Preventing dental trauma

The best mouthguard is one that a player will wear, writes Dr Edward O’Reilly and Dr Abigail Moore

Preventing dental trauma

The best mouthguard is one that a player will wear, writes Dr Edward O’Reilly and Dr Abigail Moore.¬†Worldwide, 20 to 30 per cent of 12-year- olds have suffered dental injuries. The peak incidence of dental injuries is age 9-10 years (with a third higher incidence in males), which coincides with an increase in sporting activity. Unsurprisingly, one of the most common causes of dental trauma is participation in sports, especially contact sports (basketball, American football, boxing, rugby, football, ice hockey, hurling, Gaelic football, handball) (Andreasen 2007, Castaldi 1974).

Higher rates of dental injuries are seen in contact sports due to increased collisions at high speeds (Yamada 1998, Castaldi 1974). Competitive matches hold higher risk of injury than training (Sane 1988). The risk of dental injuries compared with general injuries is low but related costs are high, so prevention is key (Newsome 2000).

Most (80 per cent) injuries involve the maxillary incisors (potentially immature), which tend to be the most clinically aesthetically challenging and costly to restore (Andreasen 2007, Newsome 2000). Ideally, any activity where the potential for dental trauma can exist should utilise mouthguards to protect the competitors.

Role of mouthguards in prevention of oro-facial injuries Mouthguards (sportguards, gumshields) were first introduced by boxers in the 1920s (Cathcart 1958). A mouthguard is defined as: a resilient device or appliance placed inside the mouth to reduce oral injuries, particularly to teeth and surrounding structures. They considerably diminish the deflection of teeth subjected to stress in comparison with unprotected teeth. (Hoffmann 99).

Mouthguards act through distribution of the energy form impact, decreasing the likelihood and severity of dental injury and concussion (Chapman 1985, Johnston 1996). The exact mechanism depends on the direction of impact (see Table 1 – p23).

Official recommendations: Only five amateur sports and one professional sport have regulations in the USA (Gardiner 2000). The GAA have, in their most recent congress, made it mandatory for juvenile players up to the age of 18 to wear mouthguards from the start of 2013. This rule will come into effect for senior players from the start of 2014. This is something that is welcomed by all in the dental profession. The current Irish recommendations for the most commonly played contact sports are seen in Table 2. Our role to promote mouthguard use.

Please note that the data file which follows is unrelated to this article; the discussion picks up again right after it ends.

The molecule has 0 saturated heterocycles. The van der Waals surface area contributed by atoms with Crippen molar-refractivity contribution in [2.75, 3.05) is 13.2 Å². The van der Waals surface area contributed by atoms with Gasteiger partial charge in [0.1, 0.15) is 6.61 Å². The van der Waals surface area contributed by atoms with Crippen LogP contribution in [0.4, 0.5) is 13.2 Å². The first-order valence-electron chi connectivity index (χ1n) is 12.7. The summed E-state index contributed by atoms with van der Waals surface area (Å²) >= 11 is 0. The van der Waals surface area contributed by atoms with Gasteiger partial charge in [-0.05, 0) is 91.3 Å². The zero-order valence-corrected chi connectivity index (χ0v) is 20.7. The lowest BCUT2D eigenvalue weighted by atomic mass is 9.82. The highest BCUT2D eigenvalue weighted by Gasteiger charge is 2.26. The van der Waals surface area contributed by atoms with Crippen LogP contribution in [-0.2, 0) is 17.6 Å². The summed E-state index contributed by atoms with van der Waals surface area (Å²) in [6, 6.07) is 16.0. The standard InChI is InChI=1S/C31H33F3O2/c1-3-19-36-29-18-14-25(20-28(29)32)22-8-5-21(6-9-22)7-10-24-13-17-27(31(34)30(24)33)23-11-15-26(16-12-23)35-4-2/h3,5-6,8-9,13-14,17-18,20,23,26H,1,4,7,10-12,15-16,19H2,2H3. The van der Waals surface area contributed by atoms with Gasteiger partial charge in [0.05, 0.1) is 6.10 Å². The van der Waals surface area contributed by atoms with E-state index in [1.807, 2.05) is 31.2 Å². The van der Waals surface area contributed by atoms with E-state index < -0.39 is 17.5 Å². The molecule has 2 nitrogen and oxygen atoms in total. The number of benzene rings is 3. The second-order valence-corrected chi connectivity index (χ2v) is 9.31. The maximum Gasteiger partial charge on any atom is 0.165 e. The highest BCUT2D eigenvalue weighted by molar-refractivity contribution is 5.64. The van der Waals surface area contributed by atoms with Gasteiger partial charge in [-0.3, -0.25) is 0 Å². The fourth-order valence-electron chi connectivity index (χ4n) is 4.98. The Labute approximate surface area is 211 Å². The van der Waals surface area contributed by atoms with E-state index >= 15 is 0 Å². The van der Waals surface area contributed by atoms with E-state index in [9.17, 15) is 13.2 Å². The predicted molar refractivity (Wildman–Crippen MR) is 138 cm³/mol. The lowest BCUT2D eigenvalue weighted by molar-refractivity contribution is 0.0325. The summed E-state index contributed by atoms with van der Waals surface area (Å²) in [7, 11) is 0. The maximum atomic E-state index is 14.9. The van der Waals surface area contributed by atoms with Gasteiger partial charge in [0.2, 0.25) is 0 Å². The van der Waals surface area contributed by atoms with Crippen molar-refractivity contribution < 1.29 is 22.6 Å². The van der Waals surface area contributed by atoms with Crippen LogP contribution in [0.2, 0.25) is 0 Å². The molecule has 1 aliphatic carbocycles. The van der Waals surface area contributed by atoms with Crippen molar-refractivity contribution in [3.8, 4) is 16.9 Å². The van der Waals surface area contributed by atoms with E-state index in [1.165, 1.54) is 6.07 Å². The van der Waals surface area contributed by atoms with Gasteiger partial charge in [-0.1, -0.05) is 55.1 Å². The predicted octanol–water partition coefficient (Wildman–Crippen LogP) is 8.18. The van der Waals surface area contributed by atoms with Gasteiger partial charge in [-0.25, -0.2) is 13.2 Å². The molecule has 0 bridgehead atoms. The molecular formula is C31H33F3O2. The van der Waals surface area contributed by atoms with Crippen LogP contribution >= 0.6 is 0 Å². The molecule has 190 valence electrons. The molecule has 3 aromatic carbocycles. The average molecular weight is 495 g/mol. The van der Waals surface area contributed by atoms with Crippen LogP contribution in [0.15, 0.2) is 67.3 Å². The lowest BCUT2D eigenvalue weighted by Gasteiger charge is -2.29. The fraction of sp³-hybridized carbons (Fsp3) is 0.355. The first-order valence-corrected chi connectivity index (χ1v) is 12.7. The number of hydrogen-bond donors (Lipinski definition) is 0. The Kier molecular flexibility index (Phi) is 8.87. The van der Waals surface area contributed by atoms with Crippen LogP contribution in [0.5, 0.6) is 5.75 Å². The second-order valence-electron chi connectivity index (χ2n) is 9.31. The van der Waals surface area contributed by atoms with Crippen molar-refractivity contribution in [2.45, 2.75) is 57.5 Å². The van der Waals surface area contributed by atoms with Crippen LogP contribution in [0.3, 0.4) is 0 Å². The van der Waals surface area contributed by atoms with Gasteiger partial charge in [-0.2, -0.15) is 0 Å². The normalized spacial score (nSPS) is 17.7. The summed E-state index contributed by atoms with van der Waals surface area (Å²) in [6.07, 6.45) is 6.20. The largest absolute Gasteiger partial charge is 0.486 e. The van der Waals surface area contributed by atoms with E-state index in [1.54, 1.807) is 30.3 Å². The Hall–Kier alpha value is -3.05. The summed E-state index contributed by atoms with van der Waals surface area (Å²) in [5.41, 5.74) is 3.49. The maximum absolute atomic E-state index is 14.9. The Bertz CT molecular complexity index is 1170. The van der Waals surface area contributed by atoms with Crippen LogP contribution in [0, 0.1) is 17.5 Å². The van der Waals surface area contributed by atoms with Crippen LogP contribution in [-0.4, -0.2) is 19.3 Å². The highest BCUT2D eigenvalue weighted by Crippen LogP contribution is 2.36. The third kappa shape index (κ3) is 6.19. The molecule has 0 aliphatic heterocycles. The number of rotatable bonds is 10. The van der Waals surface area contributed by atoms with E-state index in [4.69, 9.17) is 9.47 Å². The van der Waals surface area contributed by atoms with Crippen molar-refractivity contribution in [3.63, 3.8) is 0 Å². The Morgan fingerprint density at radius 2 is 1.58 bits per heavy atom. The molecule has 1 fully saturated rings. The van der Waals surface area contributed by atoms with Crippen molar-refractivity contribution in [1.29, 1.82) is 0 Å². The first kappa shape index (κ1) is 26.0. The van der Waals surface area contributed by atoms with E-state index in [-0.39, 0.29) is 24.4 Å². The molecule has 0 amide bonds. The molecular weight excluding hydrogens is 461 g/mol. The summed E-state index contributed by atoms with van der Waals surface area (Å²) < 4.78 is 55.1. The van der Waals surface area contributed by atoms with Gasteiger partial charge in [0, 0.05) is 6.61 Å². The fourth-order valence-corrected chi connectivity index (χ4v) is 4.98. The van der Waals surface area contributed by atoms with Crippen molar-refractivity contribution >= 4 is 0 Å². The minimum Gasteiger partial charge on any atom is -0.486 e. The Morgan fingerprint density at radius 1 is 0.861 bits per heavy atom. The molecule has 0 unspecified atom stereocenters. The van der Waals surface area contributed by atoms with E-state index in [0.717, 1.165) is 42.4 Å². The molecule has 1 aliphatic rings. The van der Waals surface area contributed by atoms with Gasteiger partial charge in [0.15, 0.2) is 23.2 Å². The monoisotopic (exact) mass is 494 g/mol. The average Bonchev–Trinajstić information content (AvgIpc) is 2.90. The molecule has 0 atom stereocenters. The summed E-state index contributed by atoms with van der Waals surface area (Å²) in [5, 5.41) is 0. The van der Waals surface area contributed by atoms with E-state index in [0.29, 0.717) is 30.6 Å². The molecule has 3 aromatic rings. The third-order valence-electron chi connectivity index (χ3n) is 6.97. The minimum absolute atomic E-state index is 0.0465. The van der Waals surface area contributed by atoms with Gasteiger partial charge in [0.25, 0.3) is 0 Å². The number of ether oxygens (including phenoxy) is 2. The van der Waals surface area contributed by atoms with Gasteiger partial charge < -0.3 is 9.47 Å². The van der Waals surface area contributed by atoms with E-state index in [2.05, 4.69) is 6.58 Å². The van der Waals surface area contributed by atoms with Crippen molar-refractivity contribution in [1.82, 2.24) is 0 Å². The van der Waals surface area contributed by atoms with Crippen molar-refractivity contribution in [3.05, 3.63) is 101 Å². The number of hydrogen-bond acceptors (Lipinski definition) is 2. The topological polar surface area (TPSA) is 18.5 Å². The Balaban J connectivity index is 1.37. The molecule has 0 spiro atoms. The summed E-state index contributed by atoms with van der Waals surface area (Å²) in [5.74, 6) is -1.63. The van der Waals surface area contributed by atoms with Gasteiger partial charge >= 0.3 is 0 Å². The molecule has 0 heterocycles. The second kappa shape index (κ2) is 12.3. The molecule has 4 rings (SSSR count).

Mouthguards are preventative dentistry’s contribution to sports. Dentists have an obligation to promote the use of well-fitted and properly designed mouthguards to prevent dental trauma.

Dental professionals are responsible for addressing these issues by providing more comfortable, high quality, appealing and affordable mouthguards that do not impact negatively on sporting performance. We should aim to identify high-risk patients and educate them on advantages of prevention and the options available. The most common barriers to mouthguard wear are discomfort and difficulty in breathing and speaking (Gardiner 2000, Boffano 2012). Institutions may be afraid of implementing compulsory measures in case of diminishing participation. Even in sports where mouth protection is compulsory, such as American football, compliance can be poor with only 33 per cent of athletes reporting using custom-made mouthguards in one survey (Ranalli 95). In 1991, approximately one in five players were not wearing a mouthguard fitted by a dentist, even though almost 50 per cent had experienced an orofacial injury playing rugby (Chapman 1993). In a survey of their rugby clubs in October 2011 the IRFU.

Patients at increased risk of dental trauma Playing contact sports Increased overjet Anterior restorations High smile line Orthodontics – increased tooth mobility, fabrication difficulty, additional injury from appliance Mixed dentition – immature teeth.